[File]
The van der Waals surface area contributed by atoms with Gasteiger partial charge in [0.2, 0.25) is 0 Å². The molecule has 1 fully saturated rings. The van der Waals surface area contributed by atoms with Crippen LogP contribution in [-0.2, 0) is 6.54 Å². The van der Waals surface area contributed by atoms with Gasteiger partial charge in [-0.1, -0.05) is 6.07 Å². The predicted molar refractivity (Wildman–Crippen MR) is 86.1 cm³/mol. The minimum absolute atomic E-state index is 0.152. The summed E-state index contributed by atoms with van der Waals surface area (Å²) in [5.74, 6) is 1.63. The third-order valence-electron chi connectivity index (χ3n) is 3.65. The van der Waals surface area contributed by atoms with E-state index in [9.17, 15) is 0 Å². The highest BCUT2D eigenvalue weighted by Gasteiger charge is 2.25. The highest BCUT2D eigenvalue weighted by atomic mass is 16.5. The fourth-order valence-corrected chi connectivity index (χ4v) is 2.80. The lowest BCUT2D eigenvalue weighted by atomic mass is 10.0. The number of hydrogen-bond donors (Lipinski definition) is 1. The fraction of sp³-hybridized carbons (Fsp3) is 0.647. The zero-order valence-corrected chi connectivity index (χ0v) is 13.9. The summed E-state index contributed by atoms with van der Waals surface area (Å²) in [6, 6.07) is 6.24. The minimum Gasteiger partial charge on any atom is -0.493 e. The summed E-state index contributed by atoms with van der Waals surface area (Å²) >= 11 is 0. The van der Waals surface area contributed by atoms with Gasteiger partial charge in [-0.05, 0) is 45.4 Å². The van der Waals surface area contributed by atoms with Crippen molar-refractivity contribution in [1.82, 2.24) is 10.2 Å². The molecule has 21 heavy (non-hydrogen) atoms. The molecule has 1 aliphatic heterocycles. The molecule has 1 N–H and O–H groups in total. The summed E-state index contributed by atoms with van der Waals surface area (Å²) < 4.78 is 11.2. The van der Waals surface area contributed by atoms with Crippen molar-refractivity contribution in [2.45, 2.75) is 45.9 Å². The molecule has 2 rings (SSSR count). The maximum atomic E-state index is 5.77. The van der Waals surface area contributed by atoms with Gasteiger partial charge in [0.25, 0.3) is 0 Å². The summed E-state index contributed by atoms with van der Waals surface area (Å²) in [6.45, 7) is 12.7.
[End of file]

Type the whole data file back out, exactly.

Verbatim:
The van der Waals surface area contributed by atoms with Gasteiger partial charge in [0.2, 0.25) is 0 Å². The molecule has 1 fully saturated rings. The van der Waals surface area contributed by atoms with Crippen LogP contribution in [-0.2, 0) is 6.54 Å². The van der Waals surface area contributed by atoms with Gasteiger partial charge in [-0.1, -0.05) is 6.07 Å². The predicted molar refractivity (Wildman–Crippen MR) is 86.1 cm³/mol. The minimum absolute atomic E-state index is 0.152. The summed E-state index contributed by atoms with van der Waals surface area (Å²) in [5.74, 6) is 1.63. The third-order valence-electron chi connectivity index (χ3n) is 3.65. The van der Waals surface area contributed by atoms with E-state index in [9.17, 15) is 0 Å². The highest BCUT2D eigenvalue weighted by Gasteiger charge is 2.25. The highest BCUT2D eigenvalue weighted by atomic mass is 16.5. The fourth-order valence-corrected chi connectivity index (χ4v) is 2.80. The lowest BCUT2D eigenvalue weighted by atomic mass is 10.0. The number of hydrogen-bond donors (Lipinski definition) is 1. The fraction of sp³-hybridized carbons (Fsp3) is 0.647. The zero-order valence-corrected chi connectivity index (χ0v) is 13.9. The summed E-state index contributed by atoms with van der Waals surface area (Å²) in [6, 6.07) is 6.24. The minimum Gasteiger partial charge on any atom is -0.493 e. The summed E-state index contributed by atoms with van der Waals surface area (Å²) >= 11 is 0. The van der Waals surface area contributed by atoms with Gasteiger partial charge in [-0.05, 0) is 45.4 Å². The van der Waals surface area contributed by atoms with Crippen molar-refractivity contribution in [1.82, 2.24) is 10.2 Å². The molecule has 21 heavy (non-hydrogen) atoms. The molecule has 1 aliphatic heterocycles. The molecule has 1 N–H and O–H groups in total. The summed E-state index contributed by atoms with van der Waals surface area (Å²) < 4.78 is 11.2. The van der Waals surface area contributed by atoms with Crippen molar-refractivity contribution in [2.45, 2.75) is 45.9 Å². The molecule has 2 rings (SSSR count). The maximum atomic E-state index is 5.77. The van der Waals surface area contributed by atoms with Gasteiger partial charge in [0.25, 0.3) is 0 Å². The summed E-state index contributed by atoms with van der Waals surface area (Å²) in [6.45, 7) is 12.7.